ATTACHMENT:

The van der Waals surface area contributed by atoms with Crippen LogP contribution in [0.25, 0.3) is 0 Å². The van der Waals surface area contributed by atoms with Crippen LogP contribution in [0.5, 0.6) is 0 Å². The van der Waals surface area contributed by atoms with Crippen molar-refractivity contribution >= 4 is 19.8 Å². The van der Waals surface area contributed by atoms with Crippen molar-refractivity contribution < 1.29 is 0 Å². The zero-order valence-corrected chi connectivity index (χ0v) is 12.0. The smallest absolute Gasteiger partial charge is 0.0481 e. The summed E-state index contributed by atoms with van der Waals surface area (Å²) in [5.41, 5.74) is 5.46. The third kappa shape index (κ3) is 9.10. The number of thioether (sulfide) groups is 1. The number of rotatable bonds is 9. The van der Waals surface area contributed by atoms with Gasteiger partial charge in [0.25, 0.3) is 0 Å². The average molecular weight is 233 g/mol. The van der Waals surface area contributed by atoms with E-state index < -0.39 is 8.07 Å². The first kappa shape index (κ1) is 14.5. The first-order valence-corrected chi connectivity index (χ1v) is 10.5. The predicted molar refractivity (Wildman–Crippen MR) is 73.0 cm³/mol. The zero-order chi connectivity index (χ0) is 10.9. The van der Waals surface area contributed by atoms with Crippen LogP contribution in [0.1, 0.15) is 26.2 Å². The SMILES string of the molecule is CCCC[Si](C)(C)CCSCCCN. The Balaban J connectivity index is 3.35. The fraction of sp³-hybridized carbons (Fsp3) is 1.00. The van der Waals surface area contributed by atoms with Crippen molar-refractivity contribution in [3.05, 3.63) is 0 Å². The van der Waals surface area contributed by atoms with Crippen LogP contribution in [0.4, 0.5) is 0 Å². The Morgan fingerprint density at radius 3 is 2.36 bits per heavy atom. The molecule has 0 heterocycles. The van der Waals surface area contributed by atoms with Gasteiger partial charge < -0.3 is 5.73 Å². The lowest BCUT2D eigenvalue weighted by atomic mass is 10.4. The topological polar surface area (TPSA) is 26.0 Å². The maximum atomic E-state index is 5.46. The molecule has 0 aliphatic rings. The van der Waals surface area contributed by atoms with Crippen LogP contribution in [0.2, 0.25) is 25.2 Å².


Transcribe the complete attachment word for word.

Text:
The van der Waals surface area contributed by atoms with Crippen LogP contribution in [0.25, 0.3) is 0 Å². The van der Waals surface area contributed by atoms with Crippen LogP contribution in [0.5, 0.6) is 0 Å². The van der Waals surface area contributed by atoms with Crippen molar-refractivity contribution >= 4 is 19.8 Å². The van der Waals surface area contributed by atoms with Crippen molar-refractivity contribution < 1.29 is 0 Å². The zero-order valence-corrected chi connectivity index (χ0v) is 12.0. The smallest absolute Gasteiger partial charge is 0.0481 e. The summed E-state index contributed by atoms with van der Waals surface area (Å²) in [5.41, 5.74) is 5.46. The third kappa shape index (κ3) is 9.10. The number of thioether (sulfide) groups is 1. The number of rotatable bonds is 9. The van der Waals surface area contributed by atoms with Gasteiger partial charge in [0.25, 0.3) is 0 Å². The average molecular weight is 233 g/mol. The van der Waals surface area contributed by atoms with E-state index < -0.39 is 8.07 Å². The first kappa shape index (κ1) is 14.5. The first-order valence-corrected chi connectivity index (χ1v) is 10.5. The predicted molar refractivity (Wildman–Crippen MR) is 73.0 cm³/mol. The zero-order chi connectivity index (χ0) is 10.9. The van der Waals surface area contributed by atoms with Crippen LogP contribution in [0.1, 0.15) is 26.2 Å². The SMILES string of the molecule is CCCC[Si](C)(C)CCSCCCN. The Balaban J connectivity index is 3.35. The fraction of sp³-hybridized carbons (Fsp3) is 1.00. The van der Waals surface area contributed by atoms with Crippen molar-refractivity contribution in [3.05, 3.63) is 0 Å². The van der Waals surface area contributed by atoms with Crippen LogP contribution in [0.4, 0.5) is 0 Å². The Morgan fingerprint density at radius 3 is 2.36 bits per heavy atom. The molecule has 0 heterocycles. The van der Waals surface area contributed by atoms with Gasteiger partial charge < -0.3 is 5.73 Å². The lowest BCUT2D eigenvalue weighted by atomic mass is 10.4. The topological polar surface area (TPSA) is 26.0 Å². The maximum atomic E-state index is 5.46. The molecule has 0 aliphatic rings. The van der Waals surface area contributed by atoms with Crippen LogP contribution in [0.2, 0.25) is 25.2 Å².